We also know the ravages of discouragement. Discouragement can paralyze and make it impossible to act. It can steal our confidence and throw us into a deadly downward spiral. We see it in athletes on the golf course, tennis court and in the faces of the losing team in the waning moments of the game. Some remarkable people have the ability to resist discouragement and retain their focus. The great athletes learn to fight through discouragement. But all of us are vulnerable to the voices of discouragement from within and from without.
The Adversary whispers into our ear words of discouragement and doubt. But God’s voice is always the voice of encouragement. God is our constant encourager. He believes in us. He has said, “I will never leave you nor forsake you.” (Joshua 1:5, Hebrews 13:5). When a broken hearted father received the devastating news that his daughter was dead, Jesus said, “Stop fearing, only believe!” He then proceeded to the man’s home and, in the privacy of their bedroom, gently raised his daughter to life. (Mark 5:36).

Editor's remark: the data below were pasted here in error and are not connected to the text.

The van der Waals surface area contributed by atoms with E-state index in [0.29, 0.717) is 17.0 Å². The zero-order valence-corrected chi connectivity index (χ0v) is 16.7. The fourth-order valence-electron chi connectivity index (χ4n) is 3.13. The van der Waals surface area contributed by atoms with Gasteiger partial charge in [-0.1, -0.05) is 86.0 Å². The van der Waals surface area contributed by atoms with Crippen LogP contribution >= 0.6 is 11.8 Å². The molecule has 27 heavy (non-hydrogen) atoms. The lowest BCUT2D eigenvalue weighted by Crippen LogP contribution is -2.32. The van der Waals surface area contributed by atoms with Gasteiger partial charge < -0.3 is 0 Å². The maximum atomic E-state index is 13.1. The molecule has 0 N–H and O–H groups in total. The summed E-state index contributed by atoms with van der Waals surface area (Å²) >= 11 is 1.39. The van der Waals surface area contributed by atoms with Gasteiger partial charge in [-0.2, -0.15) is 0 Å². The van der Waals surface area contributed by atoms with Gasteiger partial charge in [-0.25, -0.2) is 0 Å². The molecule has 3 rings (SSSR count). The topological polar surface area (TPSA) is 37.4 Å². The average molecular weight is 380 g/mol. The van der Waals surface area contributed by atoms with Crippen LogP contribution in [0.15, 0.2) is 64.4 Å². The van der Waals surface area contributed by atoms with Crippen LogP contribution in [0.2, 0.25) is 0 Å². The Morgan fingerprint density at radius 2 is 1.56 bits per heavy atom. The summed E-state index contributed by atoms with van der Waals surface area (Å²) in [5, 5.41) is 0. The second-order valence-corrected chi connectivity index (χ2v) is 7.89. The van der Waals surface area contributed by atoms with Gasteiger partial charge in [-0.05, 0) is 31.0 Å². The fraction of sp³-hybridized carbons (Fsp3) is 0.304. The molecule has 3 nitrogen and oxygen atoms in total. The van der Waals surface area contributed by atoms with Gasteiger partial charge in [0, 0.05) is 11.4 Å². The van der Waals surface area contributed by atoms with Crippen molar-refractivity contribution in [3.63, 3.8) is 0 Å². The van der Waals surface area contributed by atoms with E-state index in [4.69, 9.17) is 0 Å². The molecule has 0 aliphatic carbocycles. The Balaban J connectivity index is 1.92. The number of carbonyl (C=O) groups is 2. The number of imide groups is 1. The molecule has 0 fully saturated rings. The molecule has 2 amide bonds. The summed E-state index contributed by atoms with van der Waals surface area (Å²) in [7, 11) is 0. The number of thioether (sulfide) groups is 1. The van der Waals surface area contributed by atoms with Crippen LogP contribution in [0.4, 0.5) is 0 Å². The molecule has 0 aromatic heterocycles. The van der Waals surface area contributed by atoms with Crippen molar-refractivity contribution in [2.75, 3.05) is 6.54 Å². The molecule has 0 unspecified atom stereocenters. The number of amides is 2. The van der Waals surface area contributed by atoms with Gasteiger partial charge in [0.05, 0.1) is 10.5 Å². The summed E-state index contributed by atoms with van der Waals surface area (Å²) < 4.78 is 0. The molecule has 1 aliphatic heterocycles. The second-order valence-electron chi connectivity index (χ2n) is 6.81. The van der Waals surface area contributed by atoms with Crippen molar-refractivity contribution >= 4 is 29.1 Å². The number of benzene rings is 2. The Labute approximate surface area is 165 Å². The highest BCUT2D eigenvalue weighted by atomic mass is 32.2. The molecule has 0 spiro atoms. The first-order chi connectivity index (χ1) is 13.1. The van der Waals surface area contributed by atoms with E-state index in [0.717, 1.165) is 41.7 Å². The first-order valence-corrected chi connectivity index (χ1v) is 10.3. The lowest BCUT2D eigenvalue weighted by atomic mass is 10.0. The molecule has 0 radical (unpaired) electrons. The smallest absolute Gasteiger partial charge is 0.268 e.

Heather Herschap was born with cerebral palsy. She is confined to a wheel chair with limited use of one arm. I first met her nine years ago after she had completed a college degree in psychology and was working on a Masters in Divinity.
She says the turning point in her life came when she arrived on campus as a freshman and was alone in the dorm for the first time. Her body became hopelessly stuck between the bed and the wall, and, with her paralysis, she could not work herself free. After hours of crying out for help to no avail she heard a voice, clear and audible, “Don’t give up.” That experience led her to faith in Christ.
A few year later, aware that her prayers were focused on her own problems, she began to pray for others and God whispered in her ear, “India.” If you meet Heather you will know that India is her passion. Her eyes sparkle, her face lights up and her body stiffens in excitement when she speaks of India. She has been to India three times counseling outcasts like herself who are handicapped, encouraging them and giving them hope.
Every day we need encouragement. And every day we encounter people who need to be encouraged: the clerk in the Walmart checkout line, the waitress working two jobs to feed her kids, the aging aunt confined by her infirmity to a nursing home. Perhaps the most spiritual thing you can do today is to encourage someone. It might be the most important thing you ever do.